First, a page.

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UN rights expert urges Haiti to improve rights, try Duvalier

The UN Deputy High Commissioner for Human Rights [official website] Kyung-wha Kang [official profile] spoke Tuesday on the importance of Haiti improving its human rights record [text], including trying ex-president Jean-Claude Duvalier [BBC backgrounder]. Stressing the importance of rebuilding after Haiti's recent earthquake, Kang said reform must create a new focus on human rights and equality in the nation. A major point of this is trying Duvalier, but Kang also alluded to the possibility of trying Duvalier on an international level.

Impunity for past violations remains a major concern. In January of this year, the High Commissioner for Human Rights, Navi Pillay, reminded the Haitian authorities of their obligation to investigate the serious human rights violations that took place during the rule of Jean Claude Duvalier, and for which no statute of limitations exists under international law. Today, I reiterate the High Commissioner's offer of support and technical assistance to the authorities of Haiti and I hope to work with the new authorities in this regard. In addition to the judicial process, I fully support the initiative to establish a Truth Commission. I hope it will thoroughly examine this period of Haitian history as well as others, promote memory and reconciliation, and raise awareness of the need to protect and promote human rights, particularly among young persons.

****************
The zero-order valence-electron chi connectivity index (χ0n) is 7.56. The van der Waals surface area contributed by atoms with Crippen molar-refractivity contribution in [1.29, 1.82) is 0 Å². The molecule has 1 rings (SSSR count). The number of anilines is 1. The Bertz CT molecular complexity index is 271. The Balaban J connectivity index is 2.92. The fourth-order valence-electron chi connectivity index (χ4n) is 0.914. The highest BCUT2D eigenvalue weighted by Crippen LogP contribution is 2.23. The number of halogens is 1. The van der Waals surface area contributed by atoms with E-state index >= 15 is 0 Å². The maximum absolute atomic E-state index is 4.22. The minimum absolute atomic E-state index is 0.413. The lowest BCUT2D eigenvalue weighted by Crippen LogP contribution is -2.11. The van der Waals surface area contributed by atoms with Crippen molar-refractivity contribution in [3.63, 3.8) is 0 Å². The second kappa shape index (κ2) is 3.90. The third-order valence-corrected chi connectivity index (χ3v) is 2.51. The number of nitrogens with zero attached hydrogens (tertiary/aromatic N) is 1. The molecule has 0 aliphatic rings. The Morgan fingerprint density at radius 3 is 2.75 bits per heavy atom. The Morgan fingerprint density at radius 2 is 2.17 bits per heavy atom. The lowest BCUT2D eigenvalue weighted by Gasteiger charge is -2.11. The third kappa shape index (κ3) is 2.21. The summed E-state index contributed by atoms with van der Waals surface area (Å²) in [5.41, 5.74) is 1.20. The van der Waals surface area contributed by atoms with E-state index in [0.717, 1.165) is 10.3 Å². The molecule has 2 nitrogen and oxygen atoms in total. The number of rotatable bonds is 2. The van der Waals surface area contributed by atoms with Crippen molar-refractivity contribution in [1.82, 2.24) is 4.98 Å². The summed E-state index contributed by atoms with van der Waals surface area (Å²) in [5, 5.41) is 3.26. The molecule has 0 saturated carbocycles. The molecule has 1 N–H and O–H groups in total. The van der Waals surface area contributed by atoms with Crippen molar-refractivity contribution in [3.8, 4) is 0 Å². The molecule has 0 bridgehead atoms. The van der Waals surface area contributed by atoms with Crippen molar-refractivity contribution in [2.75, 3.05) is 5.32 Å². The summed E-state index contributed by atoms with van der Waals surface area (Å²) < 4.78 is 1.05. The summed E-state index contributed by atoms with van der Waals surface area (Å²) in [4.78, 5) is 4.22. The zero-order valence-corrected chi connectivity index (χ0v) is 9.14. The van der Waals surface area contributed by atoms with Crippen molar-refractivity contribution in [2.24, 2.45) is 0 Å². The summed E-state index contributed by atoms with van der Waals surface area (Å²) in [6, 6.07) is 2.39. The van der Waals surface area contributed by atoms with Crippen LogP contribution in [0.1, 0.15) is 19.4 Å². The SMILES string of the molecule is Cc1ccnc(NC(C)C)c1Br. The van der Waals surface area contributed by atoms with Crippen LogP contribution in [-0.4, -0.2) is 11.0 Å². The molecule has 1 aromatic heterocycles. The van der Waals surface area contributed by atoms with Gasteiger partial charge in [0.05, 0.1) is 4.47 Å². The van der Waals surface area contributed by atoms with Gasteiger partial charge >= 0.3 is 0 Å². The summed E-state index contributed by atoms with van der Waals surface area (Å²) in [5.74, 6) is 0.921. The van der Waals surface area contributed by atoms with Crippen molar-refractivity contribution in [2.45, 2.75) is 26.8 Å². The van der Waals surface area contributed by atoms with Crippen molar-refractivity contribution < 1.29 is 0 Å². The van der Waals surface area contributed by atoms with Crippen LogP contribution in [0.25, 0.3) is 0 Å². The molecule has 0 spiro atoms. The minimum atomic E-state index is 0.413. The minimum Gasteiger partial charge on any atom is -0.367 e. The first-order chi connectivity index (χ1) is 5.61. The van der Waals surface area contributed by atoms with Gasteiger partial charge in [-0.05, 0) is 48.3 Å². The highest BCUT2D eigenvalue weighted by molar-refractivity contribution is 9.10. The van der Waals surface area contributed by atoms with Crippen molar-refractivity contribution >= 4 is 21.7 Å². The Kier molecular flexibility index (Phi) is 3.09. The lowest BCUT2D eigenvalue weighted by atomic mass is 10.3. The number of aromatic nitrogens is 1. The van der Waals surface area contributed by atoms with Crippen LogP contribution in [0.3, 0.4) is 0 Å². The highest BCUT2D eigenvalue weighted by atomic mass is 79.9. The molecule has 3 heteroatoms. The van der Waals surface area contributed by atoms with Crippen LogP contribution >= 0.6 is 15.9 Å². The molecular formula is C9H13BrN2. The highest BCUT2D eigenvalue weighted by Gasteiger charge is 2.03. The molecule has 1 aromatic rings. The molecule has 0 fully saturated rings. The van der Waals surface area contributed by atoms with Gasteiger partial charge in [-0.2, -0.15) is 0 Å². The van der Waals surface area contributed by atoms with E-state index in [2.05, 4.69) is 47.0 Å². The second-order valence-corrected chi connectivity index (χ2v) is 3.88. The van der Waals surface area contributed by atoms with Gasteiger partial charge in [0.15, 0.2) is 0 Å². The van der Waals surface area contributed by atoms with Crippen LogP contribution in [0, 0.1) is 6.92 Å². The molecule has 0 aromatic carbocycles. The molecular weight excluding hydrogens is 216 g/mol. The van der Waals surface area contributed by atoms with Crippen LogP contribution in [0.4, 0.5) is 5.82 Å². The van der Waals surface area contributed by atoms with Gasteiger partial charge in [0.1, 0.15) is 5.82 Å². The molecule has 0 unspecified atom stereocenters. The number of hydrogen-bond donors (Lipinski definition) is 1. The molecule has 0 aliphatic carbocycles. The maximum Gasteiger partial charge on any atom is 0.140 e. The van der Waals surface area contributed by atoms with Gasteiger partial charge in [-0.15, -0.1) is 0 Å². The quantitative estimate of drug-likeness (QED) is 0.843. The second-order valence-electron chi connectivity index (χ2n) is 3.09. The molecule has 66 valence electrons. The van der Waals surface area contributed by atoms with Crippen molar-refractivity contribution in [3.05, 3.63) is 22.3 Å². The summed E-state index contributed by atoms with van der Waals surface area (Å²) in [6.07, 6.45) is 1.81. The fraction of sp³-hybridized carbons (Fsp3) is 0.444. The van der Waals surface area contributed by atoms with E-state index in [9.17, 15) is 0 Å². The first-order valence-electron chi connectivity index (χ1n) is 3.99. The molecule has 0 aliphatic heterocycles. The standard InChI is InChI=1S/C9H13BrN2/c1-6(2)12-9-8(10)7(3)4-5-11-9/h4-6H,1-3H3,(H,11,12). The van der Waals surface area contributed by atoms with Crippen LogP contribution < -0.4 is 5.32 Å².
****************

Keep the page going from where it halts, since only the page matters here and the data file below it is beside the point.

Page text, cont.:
More than 20 criminal suits have been filed against Duvalier [AP report], but the case is reportedly moving slowly, with Duvalier only undergoing questioning sessions before a judge. His defense attorney asserted that the statute of limitations in Haiti has expired and that Duvalier should be a free citizen. Duvalier is currently under house arrest.

Duvalier, also known as "Baby Doc," is the son of former Haitian leader Francois Duvalier, or "Papa Doc," whom he succeeded as leader [BBC report] in 1971. Following a tumultuous reign, which included accusations of thousands of murders by his regime [HRW report], Duvalier fled Haiti in 1986, and had since resided in France, until his return to Haiti in January. Amnesty International (AI) [advocacy website] announced [JURIST report] that Haitian authorities will investigate crimes committed against humanity [press release] allegedly committed under the rule of Duvalier during the 1970s and 80s. This came shortly after Duvalier was detained and charged [JURIST report] with corruption, embezzlement and a number of other crimes. Four people, including former UN spokesperson Michele Montas, filed criminal complaints [JURIST Report] as well. The four were allegedly imprisoned and subjected to torture [Le Nouvelliste report, in French] during Duvalier's presidency. Three of them were forced into exile. Duvalier's lawyers claimed their client is the target of government persecution.

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Paper Chase is JURIST's real-time legal news service, powered by a team of 30 law student reporters and editors led by law professor Bernard Hibbitts at the University of Pittsburgh School of Law. As an educational service, Paper Chase is dedicated to presenting important legal news and materials rapidly, objectively and intelligibly in an accessible format.

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